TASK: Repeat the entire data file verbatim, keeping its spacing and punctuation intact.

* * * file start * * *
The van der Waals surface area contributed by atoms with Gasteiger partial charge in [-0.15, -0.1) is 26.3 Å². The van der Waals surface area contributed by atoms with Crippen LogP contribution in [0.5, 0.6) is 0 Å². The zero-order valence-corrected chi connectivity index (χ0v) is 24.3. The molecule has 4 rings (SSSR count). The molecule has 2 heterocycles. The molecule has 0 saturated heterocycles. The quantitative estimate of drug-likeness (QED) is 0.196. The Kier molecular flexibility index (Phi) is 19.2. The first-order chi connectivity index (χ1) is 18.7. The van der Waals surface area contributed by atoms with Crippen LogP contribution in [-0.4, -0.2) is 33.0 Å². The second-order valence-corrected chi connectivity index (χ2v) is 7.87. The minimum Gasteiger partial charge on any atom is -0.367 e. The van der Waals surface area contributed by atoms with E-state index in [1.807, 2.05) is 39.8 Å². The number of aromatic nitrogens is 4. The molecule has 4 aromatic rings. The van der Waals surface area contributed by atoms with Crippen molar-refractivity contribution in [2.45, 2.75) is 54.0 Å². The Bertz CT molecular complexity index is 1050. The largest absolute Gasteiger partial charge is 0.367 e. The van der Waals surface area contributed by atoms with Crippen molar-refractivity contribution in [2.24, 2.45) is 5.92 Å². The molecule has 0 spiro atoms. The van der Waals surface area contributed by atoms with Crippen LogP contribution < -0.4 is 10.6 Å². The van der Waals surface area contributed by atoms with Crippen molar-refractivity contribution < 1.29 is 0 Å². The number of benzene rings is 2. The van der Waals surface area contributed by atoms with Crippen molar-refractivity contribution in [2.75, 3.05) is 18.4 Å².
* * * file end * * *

The van der Waals surface area contributed by atoms with Gasteiger partial charge in [-0.15, -0.1) is 26.3 Å². The van der Waals surface area contributed by atoms with Crippen LogP contribution in [0.5, 0.6) is 0 Å². The zero-order valence-corrected chi connectivity index (χ0v) is 24.3. The molecule has 4 rings (SSSR count). The molecule has 2 heterocycles. The molecule has 0 saturated heterocycles. The quantitative estimate of drug-likeness (QED) is 0.196. The Kier molecular flexibility index (Phi) is 19.2. The first-order chi connectivity index (χ1) is 18.7. The van der Waals surface area contributed by atoms with Crippen LogP contribution in [-0.4, -0.2) is 33.0 Å². The second-order valence-corrected chi connectivity index (χ2v) is 7.87. The minimum Gasteiger partial charge on any atom is -0.367 e. The van der Waals surface area contributed by atoms with E-state index in [1.807, 2.05) is 39.8 Å². The number of aromatic nitrogens is 4. The molecule has 4 aromatic rings. The van der Waals surface area contributed by atoms with Crippen molar-refractivity contribution in [2.45, 2.75) is 54.0 Å². The Bertz CT molecular complexity index is 1050. The largest absolute Gasteiger partial charge is 0.367 e. The van der Waals surface area contributed by atoms with Crippen molar-refractivity contribution in [2.24, 2.45) is 5.92 Å². The molecule has 0 spiro atoms. The van der Waals surface area contributed by atoms with Crippen LogP contribution < -0.4 is 10.6 Å². The van der Waals surface area contributed by atoms with Crippen molar-refractivity contribution < 1.29 is 0 Å². The number of benzene rings is 2. The van der Waals surface area contributed by atoms with Crippen molar-refractivity contribution in [2.75, 3.05) is 18.4 Å².